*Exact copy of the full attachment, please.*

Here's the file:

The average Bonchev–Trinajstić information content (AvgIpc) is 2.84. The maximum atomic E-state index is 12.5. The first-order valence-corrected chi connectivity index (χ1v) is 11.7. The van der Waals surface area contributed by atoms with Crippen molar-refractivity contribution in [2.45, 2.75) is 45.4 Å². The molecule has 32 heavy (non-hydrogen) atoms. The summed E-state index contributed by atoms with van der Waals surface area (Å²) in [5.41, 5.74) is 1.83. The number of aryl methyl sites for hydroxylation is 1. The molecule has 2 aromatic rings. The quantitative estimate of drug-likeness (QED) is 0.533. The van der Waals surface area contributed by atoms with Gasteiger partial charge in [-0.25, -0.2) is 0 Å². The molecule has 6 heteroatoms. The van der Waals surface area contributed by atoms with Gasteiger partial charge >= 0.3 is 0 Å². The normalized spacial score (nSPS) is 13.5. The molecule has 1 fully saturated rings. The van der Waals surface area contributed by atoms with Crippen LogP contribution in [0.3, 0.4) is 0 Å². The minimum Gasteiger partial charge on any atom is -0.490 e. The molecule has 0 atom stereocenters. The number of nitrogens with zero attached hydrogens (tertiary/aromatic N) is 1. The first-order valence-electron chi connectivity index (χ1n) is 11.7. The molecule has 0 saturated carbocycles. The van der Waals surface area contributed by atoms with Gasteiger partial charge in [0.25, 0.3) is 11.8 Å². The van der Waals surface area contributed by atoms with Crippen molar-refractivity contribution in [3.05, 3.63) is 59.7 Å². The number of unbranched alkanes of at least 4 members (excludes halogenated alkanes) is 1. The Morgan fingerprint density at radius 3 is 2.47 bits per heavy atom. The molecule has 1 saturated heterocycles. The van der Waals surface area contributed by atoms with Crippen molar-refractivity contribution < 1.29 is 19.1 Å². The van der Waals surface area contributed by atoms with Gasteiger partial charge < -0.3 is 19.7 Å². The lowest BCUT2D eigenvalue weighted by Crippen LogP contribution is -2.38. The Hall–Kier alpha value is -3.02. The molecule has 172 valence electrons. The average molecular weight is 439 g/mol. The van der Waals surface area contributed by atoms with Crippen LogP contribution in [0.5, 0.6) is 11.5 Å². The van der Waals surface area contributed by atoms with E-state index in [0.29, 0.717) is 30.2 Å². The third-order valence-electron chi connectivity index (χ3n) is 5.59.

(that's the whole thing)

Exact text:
The average Bonchev–Trinajstić information content (AvgIpc) is 2.84. The maximum atomic E-state index is 12.5. The first-order valence-corrected chi connectivity index (χ1v) is 11.7. The van der Waals surface area contributed by atoms with Crippen molar-refractivity contribution in [2.45, 2.75) is 45.4 Å². The molecule has 32 heavy (non-hydrogen) atoms. The summed E-state index contributed by atoms with van der Waals surface area (Å²) in [5.41, 5.74) is 1.83. The number of aryl methyl sites for hydroxylation is 1. The molecule has 2 aromatic rings. The quantitative estimate of drug-likeness (QED) is 0.533. The van der Waals surface area contributed by atoms with Gasteiger partial charge in [-0.25, -0.2) is 0 Å². The molecule has 6 heteroatoms. The van der Waals surface area contributed by atoms with Gasteiger partial charge >= 0.3 is 0 Å². The normalized spacial score (nSPS) is 13.5. The molecule has 1 fully saturated rings. The van der Waals surface area contributed by atoms with Crippen LogP contribution in [0.3, 0.4) is 0 Å². The minimum Gasteiger partial charge on any atom is -0.490 e. The molecule has 0 atom stereocenters. The number of nitrogens with zero attached hydrogens (tertiary/aromatic N) is 1. The first-order valence-electron chi connectivity index (χ1n) is 11.7. The molecule has 0 saturated carbocycles. The van der Waals surface area contributed by atoms with Gasteiger partial charge in [0.25, 0.3) is 11.8 Å². The van der Waals surface area contributed by atoms with Crippen molar-refractivity contribution in [3.05, 3.63) is 59.7 Å². The number of unbranched alkanes of at least 4 members (excludes halogenated alkanes) is 1. The Morgan fingerprint density at radius 3 is 2.47 bits per heavy atom. The molecule has 1 saturated heterocycles. The van der Waals surface area contributed by atoms with Crippen molar-refractivity contribution < 1.29 is 19.1 Å². The van der Waals surface area contributed by atoms with Gasteiger partial charge < -0.3 is 19.7 Å². The lowest BCUT2D eigenvalue weighted by Crippen LogP contribution is -2.38. The Hall–Kier alpha value is -3.02. The molecule has 172 valence electrons. The average molecular weight is 439 g/mol. The van der Waals surface area contributed by atoms with Crippen LogP contribution in [0.5, 0.6) is 11.5 Å². The van der Waals surface area contributed by atoms with E-state index in [0.29, 0.717) is 30.2 Å². The third-order valence-electron chi connectivity index (χ3n) is 5.59.